The Origins of Premises

The consternation around the usage of “on-premise” is understandable. For those in IT, it is a benefit to be as precise as possible. It makes communications efficient and eliminates wasteful ambiguity. “On-premise” often feels forced into usage my marketing folks who couldn’t be bothered to add an extra letter for the sake of clarity.

Now, I have argued that language is essentially an arbitrary series of signs anyway. This is essentially a functionalist argument that language exists to be understood, so if we understand what is meant when we say “on-premise”, then it is an acceptable usage.

Merriam-Webster recently posted about the origins of the term “premises” that shows the word meaning IT folks so adamantly defend was created by just such an accepted understanding. The word came from the legal usage of the word “premise”, referring to prior parts of a contact that dealt with property specifics. Over time, this became accepted short hand for the property itself.

As far as modern usage of premise vs premises, I think the whole thing could be solved by simply moving to “on-site” as the preferred parlance of IT. Of course, it would only be a matter of time before we see “on-sight” coming to a slide deck.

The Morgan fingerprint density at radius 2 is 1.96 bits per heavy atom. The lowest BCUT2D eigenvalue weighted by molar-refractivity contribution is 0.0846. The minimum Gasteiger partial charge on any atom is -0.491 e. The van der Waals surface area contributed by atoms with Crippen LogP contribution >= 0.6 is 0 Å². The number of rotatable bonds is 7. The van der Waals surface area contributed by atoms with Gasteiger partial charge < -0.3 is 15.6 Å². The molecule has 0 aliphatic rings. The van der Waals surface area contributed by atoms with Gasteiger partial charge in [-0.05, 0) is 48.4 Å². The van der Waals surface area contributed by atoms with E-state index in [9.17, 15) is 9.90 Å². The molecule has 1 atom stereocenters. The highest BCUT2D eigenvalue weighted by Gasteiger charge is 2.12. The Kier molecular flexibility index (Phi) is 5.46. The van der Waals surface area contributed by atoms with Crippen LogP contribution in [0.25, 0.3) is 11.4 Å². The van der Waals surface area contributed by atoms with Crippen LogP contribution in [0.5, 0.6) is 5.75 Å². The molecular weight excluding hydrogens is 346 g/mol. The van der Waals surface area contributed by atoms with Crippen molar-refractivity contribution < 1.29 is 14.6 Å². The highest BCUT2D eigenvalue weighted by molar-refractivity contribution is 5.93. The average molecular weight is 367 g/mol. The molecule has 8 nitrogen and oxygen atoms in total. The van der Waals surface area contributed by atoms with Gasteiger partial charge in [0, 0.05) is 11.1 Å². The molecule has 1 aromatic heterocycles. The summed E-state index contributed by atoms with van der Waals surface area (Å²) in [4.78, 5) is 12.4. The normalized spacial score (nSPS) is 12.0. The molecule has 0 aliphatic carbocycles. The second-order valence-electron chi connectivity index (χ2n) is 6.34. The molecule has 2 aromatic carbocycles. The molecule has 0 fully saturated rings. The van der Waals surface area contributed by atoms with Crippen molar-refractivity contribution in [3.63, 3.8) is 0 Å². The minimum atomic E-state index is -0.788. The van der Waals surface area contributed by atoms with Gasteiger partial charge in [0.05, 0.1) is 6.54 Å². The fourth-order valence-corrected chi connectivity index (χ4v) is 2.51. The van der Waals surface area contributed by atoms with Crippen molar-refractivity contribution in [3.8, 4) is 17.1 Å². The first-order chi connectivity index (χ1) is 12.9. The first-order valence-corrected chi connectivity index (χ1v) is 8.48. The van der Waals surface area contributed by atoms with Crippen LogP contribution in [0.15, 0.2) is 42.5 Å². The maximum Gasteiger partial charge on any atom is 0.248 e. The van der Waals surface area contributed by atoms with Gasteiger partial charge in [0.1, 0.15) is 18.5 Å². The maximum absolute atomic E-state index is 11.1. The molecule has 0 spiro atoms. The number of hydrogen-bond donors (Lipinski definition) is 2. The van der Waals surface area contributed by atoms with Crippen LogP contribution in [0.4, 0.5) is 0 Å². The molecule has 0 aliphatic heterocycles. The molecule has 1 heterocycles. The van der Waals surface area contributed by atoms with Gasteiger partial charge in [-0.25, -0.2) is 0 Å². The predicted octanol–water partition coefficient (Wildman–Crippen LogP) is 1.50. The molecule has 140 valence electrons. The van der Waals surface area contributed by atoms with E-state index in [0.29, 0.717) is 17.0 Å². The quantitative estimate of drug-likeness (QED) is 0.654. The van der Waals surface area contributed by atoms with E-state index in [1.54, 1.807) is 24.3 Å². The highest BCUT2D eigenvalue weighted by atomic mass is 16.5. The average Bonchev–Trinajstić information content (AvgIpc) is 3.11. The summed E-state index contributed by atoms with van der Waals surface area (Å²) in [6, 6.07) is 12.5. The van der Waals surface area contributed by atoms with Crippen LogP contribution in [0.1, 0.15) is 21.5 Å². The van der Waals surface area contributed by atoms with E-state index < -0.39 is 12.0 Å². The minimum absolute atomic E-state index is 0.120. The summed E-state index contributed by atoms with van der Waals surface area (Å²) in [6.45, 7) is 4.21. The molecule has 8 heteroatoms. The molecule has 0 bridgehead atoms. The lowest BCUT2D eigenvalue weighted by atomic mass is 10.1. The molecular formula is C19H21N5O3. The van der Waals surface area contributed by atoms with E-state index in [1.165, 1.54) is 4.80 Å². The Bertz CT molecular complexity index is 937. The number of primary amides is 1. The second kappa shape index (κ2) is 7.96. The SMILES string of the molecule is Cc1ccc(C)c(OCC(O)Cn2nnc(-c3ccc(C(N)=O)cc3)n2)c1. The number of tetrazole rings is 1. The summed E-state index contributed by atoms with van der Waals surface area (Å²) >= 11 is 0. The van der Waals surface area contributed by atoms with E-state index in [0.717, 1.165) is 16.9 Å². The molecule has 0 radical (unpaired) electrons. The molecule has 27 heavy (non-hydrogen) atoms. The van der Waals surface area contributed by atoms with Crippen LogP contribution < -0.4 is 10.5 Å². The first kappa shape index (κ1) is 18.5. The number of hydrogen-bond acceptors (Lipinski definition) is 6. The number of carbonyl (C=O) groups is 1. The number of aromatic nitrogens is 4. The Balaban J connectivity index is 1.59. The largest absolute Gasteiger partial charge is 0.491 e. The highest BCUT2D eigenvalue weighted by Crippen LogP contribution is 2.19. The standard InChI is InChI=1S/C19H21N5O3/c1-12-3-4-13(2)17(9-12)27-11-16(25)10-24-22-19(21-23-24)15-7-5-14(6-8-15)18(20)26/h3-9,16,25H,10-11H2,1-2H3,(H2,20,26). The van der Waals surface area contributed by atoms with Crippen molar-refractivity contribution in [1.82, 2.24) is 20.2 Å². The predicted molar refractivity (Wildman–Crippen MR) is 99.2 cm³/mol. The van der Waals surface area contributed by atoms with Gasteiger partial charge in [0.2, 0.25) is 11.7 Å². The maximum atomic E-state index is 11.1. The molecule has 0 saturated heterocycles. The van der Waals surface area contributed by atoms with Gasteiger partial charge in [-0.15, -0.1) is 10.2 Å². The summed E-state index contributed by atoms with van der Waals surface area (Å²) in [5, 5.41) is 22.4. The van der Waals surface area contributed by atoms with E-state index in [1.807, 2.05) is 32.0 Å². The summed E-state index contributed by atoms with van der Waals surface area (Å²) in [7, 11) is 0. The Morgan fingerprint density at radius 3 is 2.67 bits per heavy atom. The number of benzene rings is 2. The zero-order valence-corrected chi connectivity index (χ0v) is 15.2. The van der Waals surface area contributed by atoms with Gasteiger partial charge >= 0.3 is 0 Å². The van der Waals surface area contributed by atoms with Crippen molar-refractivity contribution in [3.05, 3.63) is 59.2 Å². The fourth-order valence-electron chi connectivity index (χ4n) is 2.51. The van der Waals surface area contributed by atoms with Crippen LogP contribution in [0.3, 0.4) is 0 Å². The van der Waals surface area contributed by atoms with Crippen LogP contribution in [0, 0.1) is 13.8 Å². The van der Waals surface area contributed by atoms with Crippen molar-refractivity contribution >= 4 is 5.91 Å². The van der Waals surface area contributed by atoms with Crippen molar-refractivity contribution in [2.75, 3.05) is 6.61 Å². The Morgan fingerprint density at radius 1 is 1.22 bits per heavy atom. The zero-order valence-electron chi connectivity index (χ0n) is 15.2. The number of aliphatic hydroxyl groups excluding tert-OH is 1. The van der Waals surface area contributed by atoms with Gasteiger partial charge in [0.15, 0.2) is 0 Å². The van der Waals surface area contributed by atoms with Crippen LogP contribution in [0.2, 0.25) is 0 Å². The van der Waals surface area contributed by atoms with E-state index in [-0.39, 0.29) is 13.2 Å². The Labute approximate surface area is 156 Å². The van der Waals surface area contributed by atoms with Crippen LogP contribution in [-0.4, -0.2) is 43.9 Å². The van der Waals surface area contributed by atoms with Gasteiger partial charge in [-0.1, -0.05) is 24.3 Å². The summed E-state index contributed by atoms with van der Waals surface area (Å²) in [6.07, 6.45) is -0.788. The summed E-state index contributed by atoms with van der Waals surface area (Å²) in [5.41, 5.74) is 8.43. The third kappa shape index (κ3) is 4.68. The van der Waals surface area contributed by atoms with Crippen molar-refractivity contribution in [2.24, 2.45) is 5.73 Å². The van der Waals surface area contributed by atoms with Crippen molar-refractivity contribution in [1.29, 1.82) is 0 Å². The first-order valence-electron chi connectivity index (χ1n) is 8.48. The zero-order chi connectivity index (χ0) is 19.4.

Merriam-Webster comments:

In real estate deeds, the premises are the first part of the contract, where, along with the names of the grantor and grantee, the specifications of the property—encompassing building, lands, and tenements—are described in detail. Since many of the later clauses of the contract need to refer to the first part and its descriptions, the word premises came to identify with the property described.

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About the author

Rich Stroffolino

Rich has been a tech enthusiast since he first used the speech simulator on a Magnavox Odyssey². Current areas of interest include ZFS, the false hopes of memristors, and the oral history of Transmeta.

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